CBF's Donor Communications Manager

Are you interested in joining the clean water movement just like Charles Bares? Click here.

 


We're Halfway There: Horn Family, Delta Springs Farm

FarmThis is one in a series of articles about farmers in the Chesapeake Bay watershed who have implemented Best Management Practices (BMPs) to improve water quality and efficiency on their farms. As a result of these success stories, we're halfway to achieving the nutrient reductions needed to restore the Chesapeake Bay and its waters. View the rest of the series here.

At Delta Springs Farm near Harrisonburg, Virginia, three generations of the Horn family raise chickens, dairy replacement heifers, and beef cattle. Charles Horn and his wife Faye run the operation along with their son Chuck, his wife Jill, and grandchildren Joe and Olivia.

"In 1936 my grandfather owned 129 acres. They had a very diverse operation with just about everything—hogs, chickens, sheep, cattle, and horses," Charles explains. "Things are a lot different now. We are much more intense and have to farm a lot more acres to make things work. We are much more aware of our environment now too, and how our actions can affect people downstream."

For example, fences along waterways keep livestock from fouling streams. "All of our perennial streams are fenced so our cows don't have access to them," he says. "We used the soil and water programs to help us put in watering stations throughout the farm so we could rotate our livestock. Because of the way we constructed the fences it is much easier to get our cows into the barnyard now."

The fencing effort also includes neighboring farms along Freemason Run, a stream running though Delta Springs. All the farmers along the Run's entire six miles have fenced the streambanks, making the waterway livestock free and cleaner.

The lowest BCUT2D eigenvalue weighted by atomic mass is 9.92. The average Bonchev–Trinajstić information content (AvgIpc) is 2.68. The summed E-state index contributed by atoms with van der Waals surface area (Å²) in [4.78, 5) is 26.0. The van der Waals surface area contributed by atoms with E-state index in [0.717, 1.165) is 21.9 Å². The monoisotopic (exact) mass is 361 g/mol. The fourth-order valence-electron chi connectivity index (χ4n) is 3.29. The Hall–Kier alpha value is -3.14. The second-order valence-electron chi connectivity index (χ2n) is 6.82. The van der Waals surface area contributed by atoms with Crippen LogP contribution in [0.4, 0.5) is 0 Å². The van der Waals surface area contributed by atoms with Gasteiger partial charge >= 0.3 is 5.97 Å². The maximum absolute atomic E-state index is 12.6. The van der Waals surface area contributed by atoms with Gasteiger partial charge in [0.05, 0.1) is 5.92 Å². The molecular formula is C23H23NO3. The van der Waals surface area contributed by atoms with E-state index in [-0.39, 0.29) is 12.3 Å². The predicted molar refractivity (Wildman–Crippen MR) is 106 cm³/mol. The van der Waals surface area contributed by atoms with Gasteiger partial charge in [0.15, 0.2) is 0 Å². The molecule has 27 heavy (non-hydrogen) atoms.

The Horns raise two million broiler chickens each year and grow all the roughage for their cattle including corn, hay, and small grain silage. They also use many Best Management Practices, including rotational grazing, cover crops, no-till farming, stream exclusion, nutrient management, and variable rate application of fertilizer. Much of their cropland is high in soil phosphorus so the farm is very limited in what manure and fertilizer they can apply. The Horns sell most of their poultry manure to areas in need of phosphorus.

"We are proud of the conservation practices we have installed on our farm," Charles says. "We could not have done it without the technical and financial assistance from the U.S. Department of Agriculture and the Headwaters Soil and Water Conservation District."

—Bobby Whitescarver  
Whitescarver lives in Swoope, Va. For more information, visit his website.

Learn more about how farmers across the watershed are working to improve both water quality and farm productivity in our Farmers' Success Stories series.

 


We're Halfway There: Holy Cross Abbey, Cool Spring Farm


Holy Cross Abbey June 2015 (Clarke Co CD10)This is one in a series of articles about farmers in the Chesapeake Bay watershed who have implemented Best Management Practices (BMPs) to improve water quality and efficiency on their farms. As a result of these success stories, we're halfway to achieving the nutrient reductions needed to restore the Chesapeake Bay and its waters. View the rest of the series here.

Father James Orthmann is a monk at the Holy Cross Abbey, a 1,200-acre farm with nearly three miles of river frontage on the main stem of the Shenandoah River.